Category Archives: editing

The Smell of Cordite Hung in the Air

Woman with Smoking Gun by Clarence F. UnderwoodSo I’m reading away on the first in series of a new-to-me thriller author, enjoying the story line and the protagonist (tortured male assassin–one of my favorite kind of characters. Cliché, I know, but I still love ’em) and I come to the line “The smell of cordite hung heavy in the air” (or something like that).  As I’m sure you can tell by the title of this post, there just might be something wrong with that.

Well, yeah.

Back when I was a newbie to the crime genre, I read as many crime novels as I could find, and it didn’t matter what year they were published. Often, I’d come across the cordite reference and I wondered, “what the heck is cordite?” So I looked it up. Turns out, cordite was a propellant much like gunpowder, used mainly in the UK.

Notice the past tense.

That’s because cordite is no longer around and it hasn’t been used since WWII. Now, I’m not trying to be all snarky about accuracy in books, since I’ve made mistakes in my own fiction (like using the word clip for magazine. Got called on that one a couple of times.) But the author claims to have several experts read their work for accuracy and it makes me wonder how “expert” those folks really are. This author is independently published, but I’ve read a few books by traditionally published, well-known thriller authors who used the same reference in fairly recent books. Aren’t they supposed to have fact-checkers? Or at least a good editor?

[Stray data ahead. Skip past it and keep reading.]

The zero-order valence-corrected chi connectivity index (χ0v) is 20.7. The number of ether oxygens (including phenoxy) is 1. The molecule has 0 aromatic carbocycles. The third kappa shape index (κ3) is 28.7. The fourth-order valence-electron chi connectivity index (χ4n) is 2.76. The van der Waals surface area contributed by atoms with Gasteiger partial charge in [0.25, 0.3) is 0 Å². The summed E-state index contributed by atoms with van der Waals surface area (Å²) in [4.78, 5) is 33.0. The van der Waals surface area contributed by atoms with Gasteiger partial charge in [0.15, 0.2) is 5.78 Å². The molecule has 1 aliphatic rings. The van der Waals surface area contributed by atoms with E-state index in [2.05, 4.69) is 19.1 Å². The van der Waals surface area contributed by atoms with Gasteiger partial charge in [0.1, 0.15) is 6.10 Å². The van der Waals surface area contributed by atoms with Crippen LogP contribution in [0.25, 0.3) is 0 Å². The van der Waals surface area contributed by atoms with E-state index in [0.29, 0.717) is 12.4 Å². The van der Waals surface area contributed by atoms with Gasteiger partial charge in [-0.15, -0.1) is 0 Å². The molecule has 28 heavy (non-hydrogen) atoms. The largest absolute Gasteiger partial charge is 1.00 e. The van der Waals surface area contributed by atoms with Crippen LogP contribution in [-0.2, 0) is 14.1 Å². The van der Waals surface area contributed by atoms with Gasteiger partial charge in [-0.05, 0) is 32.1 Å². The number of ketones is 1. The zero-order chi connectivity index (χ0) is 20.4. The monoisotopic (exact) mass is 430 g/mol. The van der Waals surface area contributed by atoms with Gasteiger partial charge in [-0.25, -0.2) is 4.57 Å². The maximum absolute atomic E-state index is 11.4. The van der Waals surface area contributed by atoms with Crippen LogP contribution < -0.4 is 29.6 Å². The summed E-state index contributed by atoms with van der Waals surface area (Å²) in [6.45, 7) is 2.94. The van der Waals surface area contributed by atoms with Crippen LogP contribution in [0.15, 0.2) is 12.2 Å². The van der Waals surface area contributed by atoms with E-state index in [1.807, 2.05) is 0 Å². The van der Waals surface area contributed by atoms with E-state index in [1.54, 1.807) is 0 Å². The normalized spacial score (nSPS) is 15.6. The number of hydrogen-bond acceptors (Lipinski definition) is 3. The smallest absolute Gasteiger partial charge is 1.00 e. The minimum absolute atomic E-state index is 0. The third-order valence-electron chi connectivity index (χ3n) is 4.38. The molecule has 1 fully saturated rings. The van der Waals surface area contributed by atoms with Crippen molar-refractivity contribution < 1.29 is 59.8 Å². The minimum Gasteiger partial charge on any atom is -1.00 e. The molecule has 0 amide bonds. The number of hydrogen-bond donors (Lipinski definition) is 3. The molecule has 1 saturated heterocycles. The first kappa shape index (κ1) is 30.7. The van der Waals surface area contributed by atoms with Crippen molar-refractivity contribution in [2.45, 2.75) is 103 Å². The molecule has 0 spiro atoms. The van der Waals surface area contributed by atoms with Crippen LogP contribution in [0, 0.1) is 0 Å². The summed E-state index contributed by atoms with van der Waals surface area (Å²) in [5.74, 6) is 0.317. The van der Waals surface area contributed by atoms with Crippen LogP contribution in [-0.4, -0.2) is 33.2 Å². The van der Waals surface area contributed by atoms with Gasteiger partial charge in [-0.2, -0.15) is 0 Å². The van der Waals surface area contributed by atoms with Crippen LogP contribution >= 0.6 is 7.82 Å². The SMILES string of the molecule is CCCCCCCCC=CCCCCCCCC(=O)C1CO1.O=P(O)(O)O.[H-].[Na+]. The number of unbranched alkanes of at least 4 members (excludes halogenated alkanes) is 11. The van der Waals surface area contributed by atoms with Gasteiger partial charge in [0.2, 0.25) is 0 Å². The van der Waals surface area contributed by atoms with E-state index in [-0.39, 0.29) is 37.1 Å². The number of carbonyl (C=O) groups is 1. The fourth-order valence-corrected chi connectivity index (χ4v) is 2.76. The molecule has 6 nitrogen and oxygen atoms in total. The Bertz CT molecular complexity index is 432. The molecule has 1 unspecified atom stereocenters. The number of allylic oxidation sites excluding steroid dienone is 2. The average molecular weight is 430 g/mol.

Oh, well.

I’ve also read books where the character flipped the safety off on a Glock. A Glock doesn’t have an external safety . After reading the most recent book with that reference I gave the author the benefit of the doubt since guns weren’t their forte, and because it didn’t throw me too far out of the story. I do that with most of the books I read. Being an author myself, I realize how hard it is to make sure unfamiliar subjects are accurate, and the best you can do is research and try very hard to get it right. If the rest of the book is compelling, then a mistake here and there isn’t a deal breaker, at least for me.

The one thing that does make me throw the book across the room, though, and I’ve touched on this before, is when a male writer tries to write a female and either makes her a one-dimensional, convenient character, or puts lipstick on a dude and calls it good.